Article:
Ranchers whose case sparked standoff may get grazing rights



SALEM, Ore. (AP) — The federal government has proposed awarding grazing allotments to an Oregon ranching family whose members were convicted of arson in a court battle that triggered the takeover of a federal wildlife refuge by right-wing extremists.

The Dec. 31 action by the Bureau of Land Management in favor of Hammond Ranches angered environmental groups.

“Giving the permit to the Hammonds shows a flagrant disregard for the rule of law … and is clearly a political move rather than a responsible allocation of public lands,” said Erik Molvar, executive director of Western Watersheds Project.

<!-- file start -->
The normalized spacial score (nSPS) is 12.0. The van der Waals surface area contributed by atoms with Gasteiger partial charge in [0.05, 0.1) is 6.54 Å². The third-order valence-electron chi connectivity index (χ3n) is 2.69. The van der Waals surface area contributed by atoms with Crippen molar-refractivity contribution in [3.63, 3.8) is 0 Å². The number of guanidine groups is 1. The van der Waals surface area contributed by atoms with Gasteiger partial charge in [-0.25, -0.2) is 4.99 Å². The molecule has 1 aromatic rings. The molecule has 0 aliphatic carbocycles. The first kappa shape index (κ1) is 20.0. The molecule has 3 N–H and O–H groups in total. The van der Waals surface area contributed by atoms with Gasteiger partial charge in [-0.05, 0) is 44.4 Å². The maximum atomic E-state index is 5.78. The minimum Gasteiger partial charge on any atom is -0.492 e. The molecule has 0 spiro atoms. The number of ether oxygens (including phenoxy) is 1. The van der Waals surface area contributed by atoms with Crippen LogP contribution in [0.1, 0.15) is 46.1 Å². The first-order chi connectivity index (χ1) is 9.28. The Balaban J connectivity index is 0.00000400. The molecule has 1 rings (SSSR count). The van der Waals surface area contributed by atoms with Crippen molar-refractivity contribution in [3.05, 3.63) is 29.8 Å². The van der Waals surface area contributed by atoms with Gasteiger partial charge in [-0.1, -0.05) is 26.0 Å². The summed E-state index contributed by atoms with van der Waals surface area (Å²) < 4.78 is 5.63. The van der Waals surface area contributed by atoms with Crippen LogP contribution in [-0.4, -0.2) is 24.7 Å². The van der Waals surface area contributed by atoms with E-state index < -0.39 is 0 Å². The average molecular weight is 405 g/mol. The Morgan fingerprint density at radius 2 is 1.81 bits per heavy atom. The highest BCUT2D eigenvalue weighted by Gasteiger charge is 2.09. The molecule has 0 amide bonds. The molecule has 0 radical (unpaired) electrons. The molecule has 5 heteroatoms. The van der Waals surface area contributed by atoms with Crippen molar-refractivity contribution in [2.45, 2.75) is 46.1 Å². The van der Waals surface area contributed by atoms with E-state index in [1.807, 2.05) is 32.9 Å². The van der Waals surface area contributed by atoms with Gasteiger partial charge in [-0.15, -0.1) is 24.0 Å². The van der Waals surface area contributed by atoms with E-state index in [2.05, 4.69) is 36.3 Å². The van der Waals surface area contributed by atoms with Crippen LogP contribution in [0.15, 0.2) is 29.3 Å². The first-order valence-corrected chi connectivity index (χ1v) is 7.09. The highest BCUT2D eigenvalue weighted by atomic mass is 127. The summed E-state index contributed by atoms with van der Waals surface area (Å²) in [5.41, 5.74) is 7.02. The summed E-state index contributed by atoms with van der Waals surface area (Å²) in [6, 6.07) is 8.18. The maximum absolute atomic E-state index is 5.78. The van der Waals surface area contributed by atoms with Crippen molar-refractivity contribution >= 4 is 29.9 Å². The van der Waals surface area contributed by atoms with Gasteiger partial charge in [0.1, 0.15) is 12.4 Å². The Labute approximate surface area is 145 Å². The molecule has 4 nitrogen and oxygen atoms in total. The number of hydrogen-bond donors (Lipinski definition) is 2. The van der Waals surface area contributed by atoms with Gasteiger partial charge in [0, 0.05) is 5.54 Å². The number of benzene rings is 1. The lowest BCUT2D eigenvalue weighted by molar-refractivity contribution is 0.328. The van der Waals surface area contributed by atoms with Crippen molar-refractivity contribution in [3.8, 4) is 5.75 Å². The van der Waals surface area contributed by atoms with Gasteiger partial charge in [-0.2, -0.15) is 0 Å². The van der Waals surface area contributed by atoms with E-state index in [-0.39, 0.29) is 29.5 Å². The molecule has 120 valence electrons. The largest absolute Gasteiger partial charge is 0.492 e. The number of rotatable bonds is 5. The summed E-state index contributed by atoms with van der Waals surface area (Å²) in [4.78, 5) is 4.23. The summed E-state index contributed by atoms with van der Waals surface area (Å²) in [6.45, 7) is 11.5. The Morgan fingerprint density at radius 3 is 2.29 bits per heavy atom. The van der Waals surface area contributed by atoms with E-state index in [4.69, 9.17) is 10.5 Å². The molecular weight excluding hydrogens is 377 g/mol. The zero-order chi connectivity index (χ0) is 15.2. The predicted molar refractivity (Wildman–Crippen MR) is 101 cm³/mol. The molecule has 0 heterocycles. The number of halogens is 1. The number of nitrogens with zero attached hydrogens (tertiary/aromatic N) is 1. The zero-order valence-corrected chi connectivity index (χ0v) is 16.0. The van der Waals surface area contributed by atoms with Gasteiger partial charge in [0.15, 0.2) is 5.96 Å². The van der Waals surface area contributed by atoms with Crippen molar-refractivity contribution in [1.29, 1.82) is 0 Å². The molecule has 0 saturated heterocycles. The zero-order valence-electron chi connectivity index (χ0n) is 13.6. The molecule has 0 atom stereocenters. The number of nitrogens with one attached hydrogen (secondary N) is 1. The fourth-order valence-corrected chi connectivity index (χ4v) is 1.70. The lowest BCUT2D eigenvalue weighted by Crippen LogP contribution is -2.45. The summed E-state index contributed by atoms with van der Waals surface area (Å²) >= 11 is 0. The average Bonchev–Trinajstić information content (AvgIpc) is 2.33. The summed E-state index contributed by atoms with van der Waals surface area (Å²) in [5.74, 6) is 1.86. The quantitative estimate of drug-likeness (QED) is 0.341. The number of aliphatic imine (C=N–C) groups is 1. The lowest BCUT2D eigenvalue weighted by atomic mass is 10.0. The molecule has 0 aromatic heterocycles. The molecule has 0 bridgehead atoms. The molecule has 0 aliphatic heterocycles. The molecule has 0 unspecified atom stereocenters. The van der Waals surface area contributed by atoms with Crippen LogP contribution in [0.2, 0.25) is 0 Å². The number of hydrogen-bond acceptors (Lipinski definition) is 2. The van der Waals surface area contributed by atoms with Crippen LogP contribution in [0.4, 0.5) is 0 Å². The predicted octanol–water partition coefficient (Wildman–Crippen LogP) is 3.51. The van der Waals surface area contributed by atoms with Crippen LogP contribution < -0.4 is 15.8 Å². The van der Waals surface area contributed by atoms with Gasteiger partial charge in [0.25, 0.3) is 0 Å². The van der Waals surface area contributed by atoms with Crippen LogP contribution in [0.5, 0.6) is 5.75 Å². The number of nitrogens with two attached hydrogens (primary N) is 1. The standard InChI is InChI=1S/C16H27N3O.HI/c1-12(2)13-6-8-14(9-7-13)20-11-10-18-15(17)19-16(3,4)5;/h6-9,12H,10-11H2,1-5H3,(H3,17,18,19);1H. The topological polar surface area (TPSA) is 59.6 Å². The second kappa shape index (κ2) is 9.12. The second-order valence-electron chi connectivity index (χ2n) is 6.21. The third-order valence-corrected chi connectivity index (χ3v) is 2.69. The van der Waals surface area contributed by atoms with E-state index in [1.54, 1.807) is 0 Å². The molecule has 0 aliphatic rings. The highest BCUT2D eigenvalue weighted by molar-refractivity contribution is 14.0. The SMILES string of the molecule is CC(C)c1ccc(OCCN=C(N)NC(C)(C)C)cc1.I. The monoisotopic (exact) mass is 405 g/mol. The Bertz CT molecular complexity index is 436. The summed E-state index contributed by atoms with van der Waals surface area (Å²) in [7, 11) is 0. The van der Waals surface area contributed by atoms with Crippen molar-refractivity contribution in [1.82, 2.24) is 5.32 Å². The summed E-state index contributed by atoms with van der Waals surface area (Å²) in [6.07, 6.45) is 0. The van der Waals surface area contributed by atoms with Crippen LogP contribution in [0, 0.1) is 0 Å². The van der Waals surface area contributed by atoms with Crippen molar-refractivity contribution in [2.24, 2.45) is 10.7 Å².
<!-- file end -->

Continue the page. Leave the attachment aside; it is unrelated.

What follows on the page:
Steven Hammond, co-owner of the ranch, and his father, Dwight, were both convicted of arson for setting fire to range land and sent to prison for mandatory five-year sentences.

That led to the armed occupation of Malheur National Wildlife Refuge in Oregon for 41 days in 2016. One occupier was shot dead by Oregon State Police. They say he reached for a pistol at a roadblock.

President Donald Trump pardoned the Hammonds in 2018, allowing them to be freed from federal prison.


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